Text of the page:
|Birthplace||Westbury, New York, United States|
|Birth date||November 23, 1860|
|Death date||September 29, 1941|
|Career wins||not found|
|Major racing wins, honours & awards|
|Major racing wins|
Adirondack Stakes (1906)|
Saratoga Special Stakes (1906)
American Grand National Steeplechase
|National Museum of Racing and Hall of Fame (1973)|
|Salvidere, Good and Plenty, Annibal|
Thomas Hitchcock (November 23, 1860 - September 29, 1941) was one of the leading American polo players during the latter part of the 19th century and a Hall of Fame horse trainer and owner known as the father of American steeplechase horse racing.
A wealthy resident of Westbury, Long Island, New York, his father had been involved in the newspaper business with Charles Anderson Dana. In 1891, Thomas Hitchcock married Louise Mary "Lulie" Eustis (January 21, 1867- April 1, 1934) of Washington, D.C., daughter of George Eustis, Jr. and Louise Corcoran Eustis. George Eustis of New Orleans, the eldest son of George Eustis, formerly the Chief Justice of the State of Louisiana, had recently been appointed Secretary to John Slidell, the designated Confederate States Minister to France. They had two sons, Tommy Hitchcock, Jr. and Francis Center Eustis Hitchcock, and two daughters, Celestine Eustis Hitchcock, who married New York City architect Julian L. Peabody and died with him in the marine disaster, the sinking of the S.S. Mohawk off the coast of New Jersey in January of 1935, and Helen Hitchcock who married Averell Clark, also of New York City.
Thomas Hitchcock was a key figure in developing the sport of polo in the United States. In 1877 he and his friend August Belmont, Jr. were part of the group that organized the first ever polo match on Long Island, New York, played on the infield of the racetrack at the Mineola, New York, Fair Grounds . One of the first 10-goal players in the U.S., Hitchcock's efforts resulted in the 1881 formation of Long Island's Meadowbrook Polo Club. In 1886 he was a member of the United States team in the first International Polo Match that played for the Westchester Cup. A polo player herself, and the founder in the year 1916 of the Aiken Preparatory School, Louise Eustis Hitchcock had her sons playing polo as soon as they were old enough to swing a mallet. She also helped family friend Cornelius Vanderbilt Whitney to learn the game. Son, Tommy Jr., would become a polo player who is considered by many expert observers as the greatest to have ever played the game.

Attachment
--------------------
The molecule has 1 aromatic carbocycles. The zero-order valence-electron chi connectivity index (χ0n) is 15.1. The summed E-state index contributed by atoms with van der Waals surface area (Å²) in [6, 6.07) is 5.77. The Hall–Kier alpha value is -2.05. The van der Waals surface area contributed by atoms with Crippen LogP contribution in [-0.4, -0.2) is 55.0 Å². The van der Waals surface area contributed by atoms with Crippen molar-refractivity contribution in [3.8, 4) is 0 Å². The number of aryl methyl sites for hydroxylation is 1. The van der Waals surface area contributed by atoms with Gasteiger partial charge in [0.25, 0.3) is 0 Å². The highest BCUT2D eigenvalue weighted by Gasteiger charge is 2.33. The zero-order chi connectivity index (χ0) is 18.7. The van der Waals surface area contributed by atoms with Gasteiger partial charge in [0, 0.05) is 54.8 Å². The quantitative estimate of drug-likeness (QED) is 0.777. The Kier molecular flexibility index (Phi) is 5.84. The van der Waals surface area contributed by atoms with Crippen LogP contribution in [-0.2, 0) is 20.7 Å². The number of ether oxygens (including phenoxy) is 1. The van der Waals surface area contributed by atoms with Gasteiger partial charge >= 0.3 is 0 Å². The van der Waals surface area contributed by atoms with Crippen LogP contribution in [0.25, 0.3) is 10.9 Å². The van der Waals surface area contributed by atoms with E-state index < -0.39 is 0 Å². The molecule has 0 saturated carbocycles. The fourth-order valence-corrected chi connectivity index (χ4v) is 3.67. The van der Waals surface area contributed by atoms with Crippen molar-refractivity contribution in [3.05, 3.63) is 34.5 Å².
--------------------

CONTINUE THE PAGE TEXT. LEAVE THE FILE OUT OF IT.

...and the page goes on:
Thomas Hitchcock and his wife spent virtually every winter at their 3,000-acre (12 km2) estate in Aiken, South Carolina where in 1892 he founded the Palmetto Golf Club. At that time, the city served as a winter playground for many of the country's wealthiest families such the Vanderbilts and the Whitneys. The Hitchcocks built a steeplechase training track on their Aiken property and trained young thoroughbred horses imported from England. Fond of fox hunting, they also established the Aiken Hounds and in 1916 received official recognition from the Masters of Foxhounds Association of North America. As an owner and trainer of racehorses, in 1895 Thomas Hitchcock began a career that would last for 47 years until his death in 1941. In flat racing his colt Salvidere earned American Champion Two-Year-Old Colt honors. However, he had even greater success in steeplechasing. He was the owner or trainer of a number of top horses including the Hall of Fame gelding Good and Plenty with whom he won the 1906 American Grand National.
Elder brother, Francis R. Hitchcock (1858-1926), was a Thoroughbred owner/breeder in both the United States and in France and was a member of the Boad of Stewards of The Jockey Club for thirty-one years. 
Thomas Hitchcock died in 1941.
Following its formation, in 1973 Thomas Hitchcock was inducted posthumously in the National Museum of Racing and Hall of Fame and in 2002 into the Museum of Polo and Hall of Fame.
- "Polo". Time Magazine. 1930-08-18. http://www.time.com/time/magazine/article/0,9171,789225,00.html. Retrieved 2008-08-10.